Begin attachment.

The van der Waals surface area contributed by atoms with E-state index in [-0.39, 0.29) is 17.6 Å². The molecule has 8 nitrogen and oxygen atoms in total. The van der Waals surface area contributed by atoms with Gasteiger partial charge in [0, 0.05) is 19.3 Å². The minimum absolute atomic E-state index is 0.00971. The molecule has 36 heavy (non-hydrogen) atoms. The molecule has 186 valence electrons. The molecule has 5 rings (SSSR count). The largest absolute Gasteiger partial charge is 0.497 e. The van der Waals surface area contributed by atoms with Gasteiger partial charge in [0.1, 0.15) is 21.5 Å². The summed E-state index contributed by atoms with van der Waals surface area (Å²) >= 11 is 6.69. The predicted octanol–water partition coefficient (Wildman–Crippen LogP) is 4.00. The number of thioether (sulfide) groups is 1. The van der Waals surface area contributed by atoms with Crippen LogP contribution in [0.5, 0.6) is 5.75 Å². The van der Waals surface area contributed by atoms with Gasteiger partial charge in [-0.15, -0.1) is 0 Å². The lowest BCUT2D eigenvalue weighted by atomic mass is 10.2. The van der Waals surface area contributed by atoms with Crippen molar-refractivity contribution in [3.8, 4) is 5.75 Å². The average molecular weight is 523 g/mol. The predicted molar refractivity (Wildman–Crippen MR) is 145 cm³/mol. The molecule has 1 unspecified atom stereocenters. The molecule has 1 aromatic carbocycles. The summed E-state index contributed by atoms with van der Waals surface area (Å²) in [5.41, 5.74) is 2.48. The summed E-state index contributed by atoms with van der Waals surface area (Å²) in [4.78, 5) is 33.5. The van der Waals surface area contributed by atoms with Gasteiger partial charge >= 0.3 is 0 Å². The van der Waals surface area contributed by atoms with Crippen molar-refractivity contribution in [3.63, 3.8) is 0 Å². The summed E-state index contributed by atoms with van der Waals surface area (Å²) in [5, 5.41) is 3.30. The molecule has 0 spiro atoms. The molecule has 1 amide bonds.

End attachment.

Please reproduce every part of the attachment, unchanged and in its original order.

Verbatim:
The van der Waals surface area contributed by atoms with E-state index in [-0.39, 0.29) is 17.6 Å². The molecule has 8 nitrogen and oxygen atoms in total. The van der Waals surface area contributed by atoms with Gasteiger partial charge in [0, 0.05) is 19.3 Å². The minimum absolute atomic E-state index is 0.00971. The molecule has 36 heavy (non-hydrogen) atoms. The molecule has 186 valence electrons. The molecule has 5 rings (SSSR count). The largest absolute Gasteiger partial charge is 0.497 e. The van der Waals surface area contributed by atoms with Gasteiger partial charge in [0.1, 0.15) is 21.5 Å². The summed E-state index contributed by atoms with van der Waals surface area (Å²) >= 11 is 6.69. The predicted octanol–water partition coefficient (Wildman–Crippen LogP) is 4.00. The number of thioether (sulfide) groups is 1. The van der Waals surface area contributed by atoms with Crippen LogP contribution in [0.5, 0.6) is 5.75 Å². The van der Waals surface area contributed by atoms with Gasteiger partial charge in [-0.15, -0.1) is 0 Å². The lowest BCUT2D eigenvalue weighted by atomic mass is 10.2. The van der Waals surface area contributed by atoms with Crippen molar-refractivity contribution in [3.8, 4) is 5.75 Å². The average molecular weight is 523 g/mol. The predicted molar refractivity (Wildman–Crippen MR) is 145 cm³/mol. The molecule has 1 unspecified atom stereocenters. The molecule has 1 aromatic carbocycles. The summed E-state index contributed by atoms with van der Waals surface area (Å²) in [5.41, 5.74) is 2.48. The summed E-state index contributed by atoms with van der Waals surface area (Å²) in [4.78, 5) is 33.5. The van der Waals surface area contributed by atoms with Gasteiger partial charge >= 0.3 is 0 Å². The van der Waals surface area contributed by atoms with Crippen molar-refractivity contribution in [3.63, 3.8) is 0 Å². The summed E-state index contributed by atoms with van der Waals surface area (Å²) in [5, 5.41) is 3.30. The molecule has 0 spiro atoms. The molecule has 1 amide bonds.